Press relase: pdfPress-Summary-Swiss-Aerosol-Award-2021.pdf133.8 kB

Fine dust exacerbates colds

Exposure to particulate matter alters the immune response of nasal epithelial cells in a way that makes it easier for cold viruses to multiply. This leads to a stronger inflammatory response, which is thought to be associated with more symptoms. This was shown by PD Dr. Loretta Müller and PD Dr. Jakob Usemann in their work - which was awarded the Swiss Aerosol Award 2021. 

It has been known for some time that particulate matter and other air pollutants can influence the immune response and the reproduction of influenza viruses. However, it has not yet been investigated whether air pollution alters infection with the so-called rhinoviruses. Rhinoviruses are very frequent viruses and mainly cause the common cold. In children, however, rhinoviruses can also cause severe respiratory symptoms. In addition, rhinovirus infection may predispose for later asthma development. 

In their award-winning work on the influence of diesel particles on the susceptibility of nasal epithelial cells to rhinovirus infection, PD Dr. Loretta Müller, group leader in the Pediatric Pneumology and Allergology at the University Children’s Hospital, Inselspital Bern and the Department of BioMedical Research (DBMR) at the University of Bern, and PD Dr. Jakob Usemann, consultant at the University Children’s Hospital Zürich and research associate at the Children's Hospital of Basel (UKBB), were able to show that prior exposure to diesel particles increases the amount of rhinovirus in nasal epithelial cells. This occurs via the downregulation of viral defense receptors and an upregulation of inflammatory messenger substances. The study, which included nasal epithelial cells from 49 children aged 0-7 years and 12 adults, also showed that the effects were independent of the participant’s age.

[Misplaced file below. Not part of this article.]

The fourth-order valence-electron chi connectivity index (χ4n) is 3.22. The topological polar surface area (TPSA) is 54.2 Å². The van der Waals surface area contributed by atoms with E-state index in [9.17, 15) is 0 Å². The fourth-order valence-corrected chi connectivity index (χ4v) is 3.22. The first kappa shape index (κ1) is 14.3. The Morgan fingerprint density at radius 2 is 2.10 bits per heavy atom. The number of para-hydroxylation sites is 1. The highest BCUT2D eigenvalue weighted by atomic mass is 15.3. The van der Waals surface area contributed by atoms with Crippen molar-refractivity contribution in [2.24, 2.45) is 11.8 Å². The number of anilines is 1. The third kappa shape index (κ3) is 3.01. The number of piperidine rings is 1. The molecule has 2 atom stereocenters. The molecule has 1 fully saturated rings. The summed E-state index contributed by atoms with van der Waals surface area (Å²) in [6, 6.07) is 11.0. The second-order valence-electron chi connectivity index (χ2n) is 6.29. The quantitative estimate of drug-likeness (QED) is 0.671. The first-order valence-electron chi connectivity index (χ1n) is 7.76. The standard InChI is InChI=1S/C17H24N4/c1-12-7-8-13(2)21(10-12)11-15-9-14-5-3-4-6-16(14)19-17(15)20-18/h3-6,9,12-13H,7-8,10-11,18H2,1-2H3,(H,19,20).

The Swiss Aerosol Award will be/was presented on 02 November 2021 at the 16th meeting of the Swiss Aerosol Group (SAG). The prize is endowed with CHF 5 000. 

Information: 

  • Otto Brändli, Swiss Lung Foundation, This email address is being protected from spambots. You need JavaScript enabled to view it.; 079 688 53 37
  • PD Dr. Loretta Müller, Pediatric Pneumology and Allergology, University Children’s Hospital, Inselspital Bern and Department of BioMedical Research (DBMR), University of Bern, This email address is being protected from spambots. You need JavaScript enabled to view it., 079 605 32 22
  • PD Dr. med Jakob Usemann, PhD, University Children's Hospital Basel (UKBB), This email address is being protected from spambots. You need JavaScript enabled to view it., 076 441 95 18

Original title: Diesel exposure increases susceptibility of primary human nasal epithelial cells to rhinovirus infection

Source: https://www.ncbi.nlm.nih.gov/pmc/articles/PMC8451029/  

 

Press relase:      Download: pdfswissaerosolaward_2020_englisch.pdf630.24 kB   |  pdfZusammenfassung.Sauvageat_Zeder.pdf144.79 kB

The 10th Swiss Aerosol Award has been presented at the annual conference of the Swiss Aerosol Society November 3, 2020 to Dr. Lukas Durdina (EMPA and ZHAW) for his publications on particulate emissions of a business jet and to Eric Sauvageat (Uni Berne) and Yanik Zeder (Swisens AG) for their work on Real-time pollen monitoring using digital holography.